The ‘Rumors’ are true: BCTC starts strong

Commentary by Alex Hodges, Campus Carrier Arts & Living Editor

phantom of the opera
Cookie and Ernie Cusack, portrayed by junior Hannah Avery and sophomore JW Perry, look for a seat. Photos by Caroline Jennings | Campus Carrier

A farce, in theatre, is what I have understood to be a comedy that entertains through improbable situations created through exaggeration and extravagance. Our very own Berry College Theatre Company (BCTC) has brought us a play that is quite farcical indeed. “Rumors” was written by Neil Simon in 1988. It follows the story of a dinner party that is nothing short of chaotic from start to finish. Overflowing with hilarious miscommunication, dumbfounding, back-and-forth banter, somewhat slapstick confrontations and witty, situational one-liners, this play is sure to draw snickers, chuckles and wheezes from any audience. I can assure that BCTC will do well to rope you into the swirling madness from the beginning of the story, using a remarkably brilliant set, a convincing and effective cast and a seamless sequence of starts and stops.

The first thing I’ll address is the impressive set. Also characteristic of a farce is an event that takes place in one location, which is true of this play. With help from Broadway set designer Carl Tallent, the company has created a New York townhouse that provides a large, immaculate space for the eight well-to-do characters in the play. The usage of the expanse throughout the performance was notable, as cast members frantically ran up and down a tall staircase, in and out of doors and between – or over – furniture.

Of course, it helps to have an energetically kinetic show performed by a solid cast. The eight main characters in the play are all portrayed uniquely and quite well. The cast members make it easy to pick out each character’s traits. There is first a twitchy lawyer (Tyler Hooper) and his easily-confused wife (Morgan Smith), who open the story in a tizzy. Arriving to the party soon after is a pessimistic accountant (Andy Sphar) with his tennis-playing, gossipy wife (Kayla Ronchetto). Next are a goody-two-shoes analyst (JW Perry) and an over-the-top culinary TV-show host (Hannah Avery). About 45 minutes late arrive a short-fused candidate for state senate (Joseph Miller) and his high-strung, passionate lover, who also happens to be his wife (Abigail Stallings). Again, a farce is supposed to be overexaggerated, and these students, as well as those playing the four police officers who appear later, find ways to bring out these defining features to present a party of seemingly impossible side-tickling personas.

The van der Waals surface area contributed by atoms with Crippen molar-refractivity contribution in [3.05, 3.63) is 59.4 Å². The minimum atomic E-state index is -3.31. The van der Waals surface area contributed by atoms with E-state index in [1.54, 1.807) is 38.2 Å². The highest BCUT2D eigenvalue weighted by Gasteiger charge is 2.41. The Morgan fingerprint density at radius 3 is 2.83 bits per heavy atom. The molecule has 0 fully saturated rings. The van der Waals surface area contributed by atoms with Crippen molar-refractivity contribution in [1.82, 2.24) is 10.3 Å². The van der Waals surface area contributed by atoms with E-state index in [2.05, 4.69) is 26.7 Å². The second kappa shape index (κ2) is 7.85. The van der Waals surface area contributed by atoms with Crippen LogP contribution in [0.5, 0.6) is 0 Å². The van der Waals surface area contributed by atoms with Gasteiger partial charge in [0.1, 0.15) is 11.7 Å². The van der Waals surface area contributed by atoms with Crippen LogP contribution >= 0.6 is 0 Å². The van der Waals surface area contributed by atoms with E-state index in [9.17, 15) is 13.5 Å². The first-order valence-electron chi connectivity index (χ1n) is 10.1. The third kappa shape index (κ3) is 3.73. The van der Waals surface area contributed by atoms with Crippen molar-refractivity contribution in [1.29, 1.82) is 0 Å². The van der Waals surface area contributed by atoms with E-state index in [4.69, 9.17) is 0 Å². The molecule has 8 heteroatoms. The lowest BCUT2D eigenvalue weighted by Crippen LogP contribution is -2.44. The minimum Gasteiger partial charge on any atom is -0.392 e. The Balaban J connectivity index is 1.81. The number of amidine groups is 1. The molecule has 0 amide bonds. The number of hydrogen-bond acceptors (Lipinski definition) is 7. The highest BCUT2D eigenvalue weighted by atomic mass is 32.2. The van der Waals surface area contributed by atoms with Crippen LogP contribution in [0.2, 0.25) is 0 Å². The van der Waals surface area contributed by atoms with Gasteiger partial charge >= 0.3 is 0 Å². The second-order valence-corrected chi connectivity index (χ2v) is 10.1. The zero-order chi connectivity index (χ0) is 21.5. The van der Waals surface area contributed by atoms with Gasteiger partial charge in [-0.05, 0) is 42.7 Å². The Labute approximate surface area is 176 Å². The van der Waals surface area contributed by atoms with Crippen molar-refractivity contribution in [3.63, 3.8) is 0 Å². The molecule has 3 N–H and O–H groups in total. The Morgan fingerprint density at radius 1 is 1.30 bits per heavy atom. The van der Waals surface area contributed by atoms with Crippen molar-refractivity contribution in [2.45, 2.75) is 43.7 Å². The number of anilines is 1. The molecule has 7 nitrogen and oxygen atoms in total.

another day a little death
Chris Gorman, portrayed by junior Morgan Smith, assures Ernie and Cookie that nothing is wrong.

The last thing I want to mention is the ability of this cast, with direction from directors Anna Filippo and David Alford, to create and represent a constantly moving and tumbling story from beginning to end. From what I could tell, not a cue was missed, and had one been, things would have gone on poorly. This show, especially in the middle and end of the first act, has dozens of entries and exits from various doors in the set. I lost track of who was through which door several times during the performance, which made even more laughable the reappearance of certain characters as they stumbled onto or off the stage. The constant and hectic motion of the characters follows the constant complexity of the plot as it develops and explanations change.

The faculty, staff and students of BCTC have not disappointed with this production. As I sat and quietly laughed to myself at the state senate candidate’s explosive gestures and outbursts, I found myself thinking that I may just cough up some change to have a go at catching all the intricacies I may have missed, if not simply to reexperience the downward spiral of a plot portrayed by this fantastic group of students under the guidance of a great faculty and staff. Get tickets while you can because this is one wild ride you won’t want to have missed.

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